We spend most of our lives hiding behind our true selves.

It’s pitiful, honestly. I’m nearly 50 years old and I still spend much of my time worried about what others will think.

Does it really matter?

A few years ago, I was convinced I would die of a mysterious viral disease and was rushing off to the confessional as often as possible so my soul would be “sin-free” and ready to enter heaven right away.

I believe it was around March of 2020 that I lined up at a church downtown with the other local penitents who were convinced that “the end was near” and that we had better get ourselves to confession and fast.

“This may be the last opportunity we have to go,” I remember saying to the Deacon in line ahead of me. “The prophecies of churches being closed for three years and all of that. You know what I’m talking about.”

He nodded in agreement.

You see, I had bought into the mindset of the “saved” that hard times were a comin’ and those of us who were in a “state of grace” and living essentially sin-free had to hunker down and do emergency prep and all the things and just get ready for the end times.

I was heavy into Countdown to the Kingdom and such. Made a lot of sense to me then. Stockpile your kitchen, keep the demons away, keep your kids off social media, and just wait for the Lord to come back and you’re good.

Then my little perfect Instagram-friendly world came crumbling down and all went to hell and I’ve been thanking God ever since, because He is the God of the real and the honest and not the illusions or the fake. And he is the God of us all and not the God of only the so-called “saved” and not the others.

What should disturb us all most in current times is the notion of “others” and those who are being deemed unworthy of being saved, much like the Magdalenes and the Samaritan woman at the well and the lepers and so many others of Jesus’s time. They are still among us, and social media today seems to revel in finding new ways of demonizing them daily.

My honest question is this: why in God’s name do many in traditionalist Catholic circles focus on homosexuality and abortion as the “target sins” that are currently keeping people out of heaven?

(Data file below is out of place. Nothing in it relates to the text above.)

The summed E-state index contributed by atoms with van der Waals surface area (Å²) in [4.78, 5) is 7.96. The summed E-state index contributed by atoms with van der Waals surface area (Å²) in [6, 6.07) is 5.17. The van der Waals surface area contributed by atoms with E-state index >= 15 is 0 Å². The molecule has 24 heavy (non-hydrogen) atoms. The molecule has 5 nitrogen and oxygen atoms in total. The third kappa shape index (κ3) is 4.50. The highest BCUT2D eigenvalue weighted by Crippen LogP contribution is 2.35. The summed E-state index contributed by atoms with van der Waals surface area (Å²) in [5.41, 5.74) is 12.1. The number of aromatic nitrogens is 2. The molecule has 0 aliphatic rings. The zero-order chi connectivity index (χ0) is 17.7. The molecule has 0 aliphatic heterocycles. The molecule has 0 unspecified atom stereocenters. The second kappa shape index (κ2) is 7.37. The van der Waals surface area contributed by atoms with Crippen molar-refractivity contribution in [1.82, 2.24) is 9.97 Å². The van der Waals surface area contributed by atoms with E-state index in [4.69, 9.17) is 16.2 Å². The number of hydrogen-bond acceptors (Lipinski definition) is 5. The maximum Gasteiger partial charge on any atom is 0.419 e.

Because I can think of about 1,657 other sins that are just as bad.

I’m pretty certain I name many of them each week when I go to confession — and I do go every week. My poor parish priest (God bless him–they change up every few years, but I’m not claiming responsibility here, although the last one said if he wasn’t listening to my sins on Saturday mornings he’d be listening to somebody else’s) has to listen to me name the same ones time after time.

Let’s see: gossip, self-righteousness, pride (in various forms), materialism, parenting fails, marital problems … the list goes on and on and on … and that doesn’t even begin to encompass sins of omission.

So again, I ask this all-important question: why are some focused only on a few seemingly unforgivable sins?

That is worth considering.

I don’t claim to have the answer, but I have a few theories. I find it’s better to let the Internet do its own positing when it comes to such matters, otherwise one spends far too much time arguing with strangers online and I have far too much to do in the real world, such as convincing my nine-year-old twins to stop smacking each other in church. We have begun sitting in the front row so I can whisper fiercely “people can see what you’re doing.” It’s not working so far, but I’m no quitter.

(But back to the focus of this article…)

As a writer who submits freelance articles regularly to editors via email with the tagline “feel free to change the title, I’m terrible at titles,” this one gives reference to an Eminem song from the year 2000 called “The Real Slim Shady.”

I think at times we forget in modern times who the Real Jesus was. And who He was not.

He was not wealthy. He was not popular. He was not understood. He was not successful, in worldly terms. He was common in every sense of the word except one: He did not sin. And therein lies the paradox of Jesus: He was like us in every way except one.

And so, it’s almost the end of the week and I need to get back to writing down my list of sins to take with me to the confessional on Saturday morning in the little tin box I keep in my purse. On the lid of that box is written: “Give it to God,” because that is exactly what we do in the Sacrament of Penance.

And so, I will keep going each week with that box and begging the Lord’s mercy and praying for my brothers and sisters in Christ. After all, we are all in this together.

Remember, if you want to be cool with the real Jesus on Judgment Day, it’s time to start owning up to those real failures. He’s got your back. But don’t waste time judging the sins of others. The last thing you want is for Him to show you the list of your own.

Image: Adobe Stock. By pronoia.

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Kristi McCabe is an award-winning freelance writer, Catechist, a former teacher and editor who lives with her family in Owensboro, Kentucky.  As an adoptive mother of four and an adoptee herself, Kristi is an avid supporter of pro-life ministries.  She is active in her local parish and has served as Eucharistic minister and in various children's ministries.

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